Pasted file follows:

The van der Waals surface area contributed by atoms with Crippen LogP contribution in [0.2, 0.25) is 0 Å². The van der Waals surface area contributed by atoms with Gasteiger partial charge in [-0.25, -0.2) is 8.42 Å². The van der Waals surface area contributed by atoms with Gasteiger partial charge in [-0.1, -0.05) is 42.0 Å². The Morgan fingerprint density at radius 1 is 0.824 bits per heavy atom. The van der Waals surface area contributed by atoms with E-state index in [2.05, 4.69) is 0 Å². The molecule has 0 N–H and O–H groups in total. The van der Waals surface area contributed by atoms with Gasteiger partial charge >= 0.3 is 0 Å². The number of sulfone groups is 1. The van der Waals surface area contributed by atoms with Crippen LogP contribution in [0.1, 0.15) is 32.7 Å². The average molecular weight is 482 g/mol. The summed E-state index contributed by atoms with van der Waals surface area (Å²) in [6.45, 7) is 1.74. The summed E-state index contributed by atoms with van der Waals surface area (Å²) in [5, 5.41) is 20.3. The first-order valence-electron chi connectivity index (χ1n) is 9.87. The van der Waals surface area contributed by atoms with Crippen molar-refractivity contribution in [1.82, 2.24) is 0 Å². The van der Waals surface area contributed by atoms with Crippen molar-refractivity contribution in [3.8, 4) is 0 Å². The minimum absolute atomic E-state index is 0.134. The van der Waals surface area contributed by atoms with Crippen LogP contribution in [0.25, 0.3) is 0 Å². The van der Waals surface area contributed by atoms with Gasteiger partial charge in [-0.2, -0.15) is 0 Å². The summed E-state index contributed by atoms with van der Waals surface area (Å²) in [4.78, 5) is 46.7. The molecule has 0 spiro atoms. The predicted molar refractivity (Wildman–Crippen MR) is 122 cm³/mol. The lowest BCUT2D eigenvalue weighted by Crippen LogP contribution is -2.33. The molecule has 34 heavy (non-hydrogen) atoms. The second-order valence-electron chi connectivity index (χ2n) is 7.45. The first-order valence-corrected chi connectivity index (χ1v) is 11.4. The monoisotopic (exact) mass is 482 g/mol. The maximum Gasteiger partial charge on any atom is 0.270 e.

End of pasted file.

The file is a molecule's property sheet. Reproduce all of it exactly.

The van der Waals surface area contributed by atoms with Crippen LogP contribution in [0.2, 0.25) is 0 Å². The van der Waals surface area contributed by atoms with Gasteiger partial charge in [-0.25, -0.2) is 8.42 Å². The van der Waals surface area contributed by atoms with Gasteiger partial charge in [-0.1, -0.05) is 42.0 Å². The Morgan fingerprint density at radius 1 is 0.824 bits per heavy atom. The van der Waals surface area contributed by atoms with E-state index in [2.05, 4.69) is 0 Å². The molecule has 0 N–H and O–H groups in total. The van der Waals surface area contributed by atoms with Gasteiger partial charge >= 0.3 is 0 Å². The number of sulfone groups is 1. The van der Waals surface area contributed by atoms with Crippen LogP contribution in [0.1, 0.15) is 32.7 Å². The average molecular weight is 482 g/mol. The summed E-state index contributed by atoms with van der Waals surface area (Å²) in [6.45, 7) is 1.74. The summed E-state index contributed by atoms with van der Waals surface area (Å²) in [5, 5.41) is 20.3. The first-order valence-electron chi connectivity index (χ1n) is 9.87. The van der Waals surface area contributed by atoms with Crippen molar-refractivity contribution in [1.82, 2.24) is 0 Å². The van der Waals surface area contributed by atoms with Crippen molar-refractivity contribution in [3.8, 4) is 0 Å². The minimum absolute atomic E-state index is 0.134. The van der Waals surface area contributed by atoms with Crippen LogP contribution in [0.25, 0.3) is 0 Å². The van der Waals surface area contributed by atoms with Gasteiger partial charge in [-0.2, -0.15) is 0 Å². The summed E-state index contributed by atoms with van der Waals surface area (Å²) in [4.78, 5) is 46.7. The molecule has 0 spiro atoms. The predicted molar refractivity (Wildman–Crippen MR) is 122 cm³/mol. The lowest BCUT2D eigenvalue weighted by Crippen LogP contribution is -2.33. The molecule has 34 heavy (non-hydrogen) atoms. The second-order valence-electron chi connectivity index (χ2n) is 7.45. The first-order valence-corrected chi connectivity index (χ1v) is 11.4. The monoisotopic (exact) mass is 482 g/mol. The maximum Gasteiger partial charge on any atom is 0.270 e.